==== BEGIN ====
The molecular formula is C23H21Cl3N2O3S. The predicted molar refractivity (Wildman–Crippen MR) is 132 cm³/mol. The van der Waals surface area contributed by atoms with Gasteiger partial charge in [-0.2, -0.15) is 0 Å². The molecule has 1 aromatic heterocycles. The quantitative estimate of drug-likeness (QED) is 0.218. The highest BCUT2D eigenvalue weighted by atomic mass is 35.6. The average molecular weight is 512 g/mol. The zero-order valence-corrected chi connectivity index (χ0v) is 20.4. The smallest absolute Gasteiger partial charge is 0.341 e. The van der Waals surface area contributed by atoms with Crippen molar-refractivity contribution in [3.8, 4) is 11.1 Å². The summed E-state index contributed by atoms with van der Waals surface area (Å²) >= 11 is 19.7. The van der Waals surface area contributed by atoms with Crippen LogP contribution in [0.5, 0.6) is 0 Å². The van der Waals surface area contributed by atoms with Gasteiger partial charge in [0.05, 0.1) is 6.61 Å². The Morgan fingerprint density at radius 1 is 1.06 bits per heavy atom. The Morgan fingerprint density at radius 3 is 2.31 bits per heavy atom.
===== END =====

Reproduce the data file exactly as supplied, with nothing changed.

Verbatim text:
The molecular formula is C23H21Cl3N2O3S. The predicted molar refractivity (Wildman–Crippen MR) is 132 cm³/mol. The van der Waals surface area contributed by atoms with Gasteiger partial charge in [-0.2, -0.15) is 0 Å². The molecule has 1 aromatic heterocycles. The quantitative estimate of drug-likeness (QED) is 0.218. The highest BCUT2D eigenvalue weighted by atomic mass is 35.6. The average molecular weight is 512 g/mol. The zero-order valence-corrected chi connectivity index (χ0v) is 20.4. The smallest absolute Gasteiger partial charge is 0.341 e. The van der Waals surface area contributed by atoms with Crippen molar-refractivity contribution in [3.8, 4) is 11.1 Å². The summed E-state index contributed by atoms with van der Waals surface area (Å²) >= 11 is 19.7. The van der Waals surface area contributed by atoms with Crippen LogP contribution in [0.5, 0.6) is 0 Å². The van der Waals surface area contributed by atoms with Gasteiger partial charge in [0.05, 0.1) is 6.61 Å². The Morgan fingerprint density at radius 1 is 1.06 bits per heavy atom. The Morgan fingerprint density at radius 3 is 2.31 bits per heavy atom.